Some critics have accused Ellen White of plagiarizing the contents of The Desire of Ages from the writings of various authors. But, did she really? Below is an analysis of the alleged comparisons.
It has been noted by students of plagiarism that one can make a work look plagiarized when it is not by carefully using ellipses and discarding all the material that is different. What we want to do is determine whether the critics did a fair analysis, or whether their comparisons actually distorted reality. Accordingly, we have coded the text so that you, the reader, can easily come to your own conclusion. Paragraphs and sentences that are not coded means that neither the critics, nor Dr. Veltman and his team of researchers, could not, or did not, find anything worthy of note.
Material in Ellen G. White that is an exact, word-for-word match to her alleged source.
Material in Ellen G. White that is similar to her alleged source.
Words that are either an exact, or similar, match of the source, but are also an exact, or similar, match to Biblical material.
Material that is represented in either Rea's book or Dr. Veltman's study by an ellipsis.
Material dropped from the beginning or end of the paragraph of the alleged source in Rea's book.
Material clipped from the beginning or end of a sentence in Rea's book, without giving the reader any indication of such. (Either a capital letter or a period appears where it should not, hiding the fact that material is missing.)
Material that was mis-capitalized or mis-abbreviated in Rea.
Typical author's caveat: all errors are, of course, mine. If you find any errors please let me know and I'll fix them.
Charles F. Deems, Who Was Jesus? (J. Howard Brown, NYC: 1880), 613
The Passover was the feast commerative of the deliverance of the nation from the Egyptian bondage.
"In Remembrance of Me"
[This chapter is based on Matt. 26:20-29; Mark 14:17-25; Luke 22:14-23; John 13:18-30.]
"The Lord Jesus the same night in which He was betrayed took bread: and when He had given thanks, He brake it, and said, Take, eat: this is My body, which is broken for you: this do in remembrance of Me. After the same manner also He took the cup, when He had supped, saying, This cup is the new testament in My blood: this do ye, as oft as ye drink it, in remembrance of Me. For as often as ye eat this bread, and drink this cup, ye do show the Lord's death till He come." 1 Cor. 11:23-26.
Christ was standing at the point of transition between two economies and their two great festivals. He, the spotless Lamb of God, was about to present Himself as a sin offering, that He would thus bring to an end the system of types and ceremonies that for four thousand years had pointed to His death. As He ate the Passover with His disciples, He instituted in its place the service that was to be the memorial of His great sacrifice. The national festival of the Jews was to pass away forever. The service which Christ established was to be observed by His followers in all lands and through all ages.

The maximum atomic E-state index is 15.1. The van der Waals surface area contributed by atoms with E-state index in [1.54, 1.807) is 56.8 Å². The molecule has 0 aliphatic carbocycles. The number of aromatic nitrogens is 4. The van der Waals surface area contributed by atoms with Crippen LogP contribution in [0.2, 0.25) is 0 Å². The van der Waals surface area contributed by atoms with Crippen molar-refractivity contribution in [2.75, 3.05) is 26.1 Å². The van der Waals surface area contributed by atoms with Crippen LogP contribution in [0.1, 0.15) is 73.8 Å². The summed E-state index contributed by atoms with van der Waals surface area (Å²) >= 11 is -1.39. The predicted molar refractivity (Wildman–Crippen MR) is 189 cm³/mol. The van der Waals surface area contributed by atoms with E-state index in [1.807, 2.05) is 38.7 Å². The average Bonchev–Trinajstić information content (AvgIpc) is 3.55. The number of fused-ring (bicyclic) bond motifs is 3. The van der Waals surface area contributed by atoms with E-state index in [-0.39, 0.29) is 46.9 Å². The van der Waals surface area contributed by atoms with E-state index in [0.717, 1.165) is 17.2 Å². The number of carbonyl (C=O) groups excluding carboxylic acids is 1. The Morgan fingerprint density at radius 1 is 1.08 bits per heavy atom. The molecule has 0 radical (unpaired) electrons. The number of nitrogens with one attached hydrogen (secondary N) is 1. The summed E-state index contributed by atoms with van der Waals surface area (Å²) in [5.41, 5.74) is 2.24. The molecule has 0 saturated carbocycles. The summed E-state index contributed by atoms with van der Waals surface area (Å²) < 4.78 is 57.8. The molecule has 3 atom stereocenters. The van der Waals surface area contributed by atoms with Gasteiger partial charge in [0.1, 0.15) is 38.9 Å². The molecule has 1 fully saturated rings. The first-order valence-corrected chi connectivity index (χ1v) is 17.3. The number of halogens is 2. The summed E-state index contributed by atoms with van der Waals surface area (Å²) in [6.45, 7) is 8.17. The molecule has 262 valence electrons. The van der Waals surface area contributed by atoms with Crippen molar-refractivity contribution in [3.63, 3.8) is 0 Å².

The Passover was ordained as a commemoration of the deliverance of Israel from Egyptian bondage.1 God had directed that, year by year, as the children should ask the meaning of this ordinance, the history should be repeated. Thus the wonderful deliverance was to be kept fresh in the minds of all. The ordinance of the Lord's Supper was given
1 In Dr. Veltman's study this is rated as P1 (strict paraphrase). Back to text
George Pentecost, Bible Studies. page 123; as per Veltman's study
After the Passover feast proper was ended, the Lord took some remnant of the unleavened bread, and the cup out of which they had all been drinking, and proceeded to institute a new ordinance; which in all time should prove a blessing to true disciples, and forever commemorate the sacrifice and blessings of teh true Passover. The old Passover was a memorial of Israel's deliverance from an earthly bondage. The sacrifice of the true Passover, and the memorial supper symbolizing it, brought in a redemption from sin and all its dread consequences.
Johann Lange, LOLJC. page 126; as per Dr. Veltman's study
The celebrants ate it originally in travelling costume, standing, their staves in their hands.
Farrar, page 290, vol. 2 (E. P. Dutton); as per Dr. Veltman's study
The central custom of the feast was the hasty eating of the Paschal lamb, with unleavened bread and bitter herbs, in a standing attitude, with loins girt and shoes upon the feet, as they had eaten hastily on the night of their deliverance.
Jones, LSFG. page 342; as per Dr. Veltman's study
... the company assembled and took their places around the table, reclining on couches, (the posture of freemen), to show that they had got out of servitude into freedom.
Farrar, page 278-9, vol. 2 (E. P. Dutton); as per Dr. Veltman's study
The couches or cushions, each large enough to hold three persons were placed around three sides of one or more low tables of gaily painted wood, each scarcely higher than stools. The seat of honour was the central one of the central "trilinium",or mat. This was, of course, occupied by the Lord. Each guest reclined at full length, leaning on his left elbow, that his right hand might be free.
Jones, LSFG. page 342; as per Dr. Veltman's study